The Science Challenge is back for another year of giving young scientists the opportunity to show off their science communication skills! Join us at the launch of the competition to find out how to get in on the action!

About the Competition

The Science Challenge is RCSU’s annual science communication competition. It gives young scientists the opportunity to develop the skills to talk about science in a way that is engaging and fun to people who don’t necessarily have a science background.

The competition involves producing a short piece of science communication, in either written or video format in answer to one of four questions set by our guest judges. In previous years we’ve had themes covering topics as wide as the connection between art and science to climate change and this year will have the broadest set of questions yet! With exciting prizes and a wide range of interesting questions, perfect for showing off your skills, this is shaping up to be a very exciting competition and we’d love to see you there!

We're excited to announce that the theme of this year's competition is Destination: Unknown, and each of our four questions will give students the opportunity to investigate and spread the search for science's next steps. This year is set to have the broadest collection of questions yet, but all four will be joined by a common thread. Looking up or down; forward or back; or looking big and small could all hold the key to humanity's scientific progress, but we're excited to see where you think science is headed next.

Key Information

Key Information

This section of the website will be updated with details on how to enter following the launch of the competition in February.


Competition Opens: Monday 27 February 2023
Submission Deadline: Monday 17 April 2023 at 17.00
Awards Ceremony: Late June 2023


The Science Challenge consists of two categories: School Students and Imperial College Students. We're proud to announce that this year the competition will be opened to all Imperial undergraduates. We would love to receive an entry from you if you are

  • A school student in your last four years of secondary education (Equivalent to UK year 10 - 13).
  • Currently enrolled as an Imperial College undergraduate student.

Entries are welcome from schools in the UK and internationally. Imperial undergraduates will answer the same prompts as the school students but will be judged separately.

Note: This is an individual competition so we will not be accepting team entries this year


"Science does not exist in a vacuum and science communication allows the translating of knowledge to different fields in order for it to be applicable in our daily lives." - Science Challenge Participant 2021/22 

What will I have to do?

That is a great question, we're glad you asked! The competition involves producing a short piece of fun and engaging science communication that someone without a scientific background can not only understand but enjoy!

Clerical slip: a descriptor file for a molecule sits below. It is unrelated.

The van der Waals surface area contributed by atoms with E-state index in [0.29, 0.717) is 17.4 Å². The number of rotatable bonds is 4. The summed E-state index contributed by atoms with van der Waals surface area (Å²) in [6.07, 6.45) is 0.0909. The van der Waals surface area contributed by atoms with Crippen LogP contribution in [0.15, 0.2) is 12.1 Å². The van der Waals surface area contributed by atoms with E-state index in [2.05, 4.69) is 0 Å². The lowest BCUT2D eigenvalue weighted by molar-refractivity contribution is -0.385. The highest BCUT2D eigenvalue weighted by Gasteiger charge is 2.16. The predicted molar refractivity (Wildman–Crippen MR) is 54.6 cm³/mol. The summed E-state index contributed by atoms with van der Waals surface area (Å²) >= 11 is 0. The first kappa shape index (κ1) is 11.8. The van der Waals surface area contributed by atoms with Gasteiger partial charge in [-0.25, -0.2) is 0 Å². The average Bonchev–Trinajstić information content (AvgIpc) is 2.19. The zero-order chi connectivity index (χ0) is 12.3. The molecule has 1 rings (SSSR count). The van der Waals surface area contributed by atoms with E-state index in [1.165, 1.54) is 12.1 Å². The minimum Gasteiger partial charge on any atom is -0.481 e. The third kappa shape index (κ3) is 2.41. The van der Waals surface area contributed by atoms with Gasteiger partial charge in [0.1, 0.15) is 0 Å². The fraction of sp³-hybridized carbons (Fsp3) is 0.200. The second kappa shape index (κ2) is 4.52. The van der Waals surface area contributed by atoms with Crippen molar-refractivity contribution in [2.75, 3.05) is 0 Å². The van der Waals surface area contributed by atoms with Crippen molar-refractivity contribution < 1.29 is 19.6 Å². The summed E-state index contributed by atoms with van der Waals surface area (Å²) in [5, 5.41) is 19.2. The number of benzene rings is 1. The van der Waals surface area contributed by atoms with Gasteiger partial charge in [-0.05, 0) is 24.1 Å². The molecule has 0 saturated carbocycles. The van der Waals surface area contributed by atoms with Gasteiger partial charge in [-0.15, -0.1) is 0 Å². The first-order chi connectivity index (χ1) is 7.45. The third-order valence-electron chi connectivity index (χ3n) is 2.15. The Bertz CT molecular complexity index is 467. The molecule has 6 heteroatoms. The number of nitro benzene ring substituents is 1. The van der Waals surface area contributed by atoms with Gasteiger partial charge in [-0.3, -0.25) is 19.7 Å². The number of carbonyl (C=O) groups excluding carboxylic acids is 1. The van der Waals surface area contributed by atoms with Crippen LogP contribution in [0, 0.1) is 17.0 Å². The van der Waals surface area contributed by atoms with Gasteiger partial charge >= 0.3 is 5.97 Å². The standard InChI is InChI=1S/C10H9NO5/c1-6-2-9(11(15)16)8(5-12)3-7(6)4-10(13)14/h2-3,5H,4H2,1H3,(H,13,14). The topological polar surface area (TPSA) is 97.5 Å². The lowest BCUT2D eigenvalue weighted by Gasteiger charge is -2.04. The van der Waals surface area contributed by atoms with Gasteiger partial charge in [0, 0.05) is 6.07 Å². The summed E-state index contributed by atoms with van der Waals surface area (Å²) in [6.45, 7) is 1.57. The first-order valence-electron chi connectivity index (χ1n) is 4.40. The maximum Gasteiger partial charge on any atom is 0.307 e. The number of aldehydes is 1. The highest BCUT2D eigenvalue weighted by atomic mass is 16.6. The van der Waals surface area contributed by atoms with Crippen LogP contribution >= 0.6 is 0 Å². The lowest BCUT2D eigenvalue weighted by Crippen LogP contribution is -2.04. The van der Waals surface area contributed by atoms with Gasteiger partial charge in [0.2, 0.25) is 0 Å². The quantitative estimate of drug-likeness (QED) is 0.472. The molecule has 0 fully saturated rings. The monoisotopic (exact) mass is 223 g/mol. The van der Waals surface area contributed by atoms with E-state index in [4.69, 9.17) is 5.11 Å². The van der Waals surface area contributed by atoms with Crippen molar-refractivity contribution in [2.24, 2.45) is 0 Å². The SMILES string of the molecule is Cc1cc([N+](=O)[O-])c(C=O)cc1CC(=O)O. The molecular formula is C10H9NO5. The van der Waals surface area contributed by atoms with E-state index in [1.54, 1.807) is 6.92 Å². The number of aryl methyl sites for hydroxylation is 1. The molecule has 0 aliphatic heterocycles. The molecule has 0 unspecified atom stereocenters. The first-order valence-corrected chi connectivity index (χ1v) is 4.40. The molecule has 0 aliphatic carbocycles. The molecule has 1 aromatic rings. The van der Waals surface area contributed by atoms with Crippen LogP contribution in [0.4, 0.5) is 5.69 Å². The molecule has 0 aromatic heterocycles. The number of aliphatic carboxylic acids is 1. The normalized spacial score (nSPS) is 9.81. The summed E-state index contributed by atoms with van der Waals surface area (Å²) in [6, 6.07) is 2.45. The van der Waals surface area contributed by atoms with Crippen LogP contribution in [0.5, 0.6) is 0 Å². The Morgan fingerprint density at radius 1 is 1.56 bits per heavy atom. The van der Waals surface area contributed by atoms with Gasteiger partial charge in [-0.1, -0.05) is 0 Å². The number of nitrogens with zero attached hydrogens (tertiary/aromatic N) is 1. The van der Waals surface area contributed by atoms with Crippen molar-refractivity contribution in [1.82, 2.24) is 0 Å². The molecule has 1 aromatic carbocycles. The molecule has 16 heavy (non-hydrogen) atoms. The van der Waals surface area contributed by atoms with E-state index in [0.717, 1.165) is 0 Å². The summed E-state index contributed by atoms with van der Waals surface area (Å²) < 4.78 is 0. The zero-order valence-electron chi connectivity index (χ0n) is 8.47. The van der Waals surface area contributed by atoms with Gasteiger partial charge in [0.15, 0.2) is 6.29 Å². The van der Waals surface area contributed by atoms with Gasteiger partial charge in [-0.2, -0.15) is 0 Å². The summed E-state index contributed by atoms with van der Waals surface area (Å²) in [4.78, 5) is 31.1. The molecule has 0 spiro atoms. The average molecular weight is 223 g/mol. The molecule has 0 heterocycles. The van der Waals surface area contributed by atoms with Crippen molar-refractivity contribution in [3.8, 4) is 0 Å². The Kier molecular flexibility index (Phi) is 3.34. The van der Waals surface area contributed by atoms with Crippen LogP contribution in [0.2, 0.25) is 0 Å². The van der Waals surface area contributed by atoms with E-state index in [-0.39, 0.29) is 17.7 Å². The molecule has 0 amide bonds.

Some of the prompts will specify a type of communication (i.e. written, video, etc..) and others will leave it up to you. An indication of what typically constitutes a 'short' piece of science communication is:

  • Written entries: 1000 words max.
  • Video entries: 3 minutes 30 seconds max.

It's often the case that the best (and most fun to make) pieces of science communication are ones that are outside of the box, so we hope this inspires you to get creative!

Why do we do this?

Science is part of everyone's lives in some way or another, but for many people just hearing the word is enough to spark an intense combination of anxiety, anger and nausea.

A common sentiment is that science is only for scientists to understand; not everyone needs to or even can understand it, but that couldn't be further from the truth. In reality, science is just the window that lets us see into how all the things around us work and why they work that way. The problem is, with the way that science is presented in popular media, that window gets covered in dust and dirt for most people; making it impossible to see through. The job of science communicators is to clean that window; making what initially seemed distant and unattainable, into something interesting, exciting, approachable and fun.

We hope to inspire those who take part in the Science Challenge to explore, develop and use their scientific skills along with their passion for their corner of science to help others see what all the excitement is about.

Why should I enter?

We think there are too many great reasons to enter the Science Challenge to even begin to count, but here are some of the best ones:

  • You will have the opportunity to discover where the science you've learned from textbooks sits in both science more widely and in society
  • You will get the chance to develop the skills to communicate science in concise, engaging, and creative ways; a crucial skill for all careers in STEM
  • Non-cash prizes vary from year to year, but in previous years have included a tour of the House of Lords and a tour of CERN in Geneva
  • You will have the opportunity to discuss the areas of science you're most interested in with more freedom (and fun) than an exam question or presentation